Skip to main content

ŚB 4.25.14


प्राकारोपवनाट्टालपरिखैरक्षतोरणै: ।
स्वर्णरौप्यायसै: श‍ृङ्गै: सङ्कुलां सर्वतो गृहै: ॥ १४ ॥


parikhair akṣa-toraṇaiḥ
svarṇa-raupyāyasaiḥ śṛṅgaiḥ
saṅkulāṁ sarvato gṛhaiḥ


prākāra — walls; upavana — parks; aṭṭāla — towers; parikhaiḥ — with trenches; akṣa — windows; toraṇaiḥ — with gates; svarṇa — gold; raupya — silver; ayasaiḥ — made of iron; śṛṅgaiḥ — with domes; saṅkulām — congested; sarvataḥ — everywhere; gṛhaiḥ — with houses.


That city was surrounded by walls and parks, and within it were towers, canals, windows and outlets. The houses there were decorated with domes made of gold, silver and iron.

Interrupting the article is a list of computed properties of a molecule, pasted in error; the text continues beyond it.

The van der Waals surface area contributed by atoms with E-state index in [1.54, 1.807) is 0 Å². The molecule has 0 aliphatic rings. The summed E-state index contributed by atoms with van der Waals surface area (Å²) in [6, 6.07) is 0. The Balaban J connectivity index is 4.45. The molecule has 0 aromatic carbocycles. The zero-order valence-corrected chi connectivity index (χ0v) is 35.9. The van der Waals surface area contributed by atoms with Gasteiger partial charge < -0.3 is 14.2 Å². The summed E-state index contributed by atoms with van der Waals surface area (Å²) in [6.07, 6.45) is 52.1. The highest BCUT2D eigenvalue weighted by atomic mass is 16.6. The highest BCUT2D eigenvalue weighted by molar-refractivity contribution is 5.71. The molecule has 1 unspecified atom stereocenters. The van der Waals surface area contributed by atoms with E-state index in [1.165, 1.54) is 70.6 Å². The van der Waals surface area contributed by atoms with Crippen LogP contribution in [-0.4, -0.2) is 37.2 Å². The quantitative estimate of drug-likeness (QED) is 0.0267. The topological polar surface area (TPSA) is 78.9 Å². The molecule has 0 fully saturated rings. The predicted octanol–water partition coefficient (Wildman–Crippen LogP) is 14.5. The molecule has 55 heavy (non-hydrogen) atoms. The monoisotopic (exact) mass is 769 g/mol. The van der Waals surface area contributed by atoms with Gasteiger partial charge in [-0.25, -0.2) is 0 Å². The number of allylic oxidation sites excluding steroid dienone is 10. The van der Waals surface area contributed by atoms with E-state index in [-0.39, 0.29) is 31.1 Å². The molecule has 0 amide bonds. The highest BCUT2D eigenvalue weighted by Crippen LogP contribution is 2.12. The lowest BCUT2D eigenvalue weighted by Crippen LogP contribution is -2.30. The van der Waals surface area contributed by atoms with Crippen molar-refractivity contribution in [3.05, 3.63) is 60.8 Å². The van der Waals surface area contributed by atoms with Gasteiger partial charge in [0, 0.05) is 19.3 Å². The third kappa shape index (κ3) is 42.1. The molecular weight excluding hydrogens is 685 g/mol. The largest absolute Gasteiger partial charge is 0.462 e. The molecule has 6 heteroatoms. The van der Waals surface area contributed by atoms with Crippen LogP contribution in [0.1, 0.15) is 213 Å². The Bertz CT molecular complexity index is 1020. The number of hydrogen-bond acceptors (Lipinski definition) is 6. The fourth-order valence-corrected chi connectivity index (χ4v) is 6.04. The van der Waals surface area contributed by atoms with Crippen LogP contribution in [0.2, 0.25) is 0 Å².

The body is protected by walls of skin. The hairs on the body are compared to parks, and the highest parts of the body, like the nose and head, are compared to towers. The wrinkles and depressions on different parts of the body are compared to trenches or canals, the eyes are compared to windows, and the eyelids are compared to protective gates. The three types of metal — gold, silver and iron — represent the three modes of material nature. Gold represents goodness; silver, passion; and iron, ignorance. The body is also sometimes considered to be a bag containing three elements (tri-dhātu): mucus, bile and air (kapha, pitta and vāyu). Yasyātma-buddhiḥ kuṇape tri-dhātuke. According to Bhāgavatam (10.84.13), one who considers this bag of mucus, bile and air to be the self is considered no better than a cow or an ass.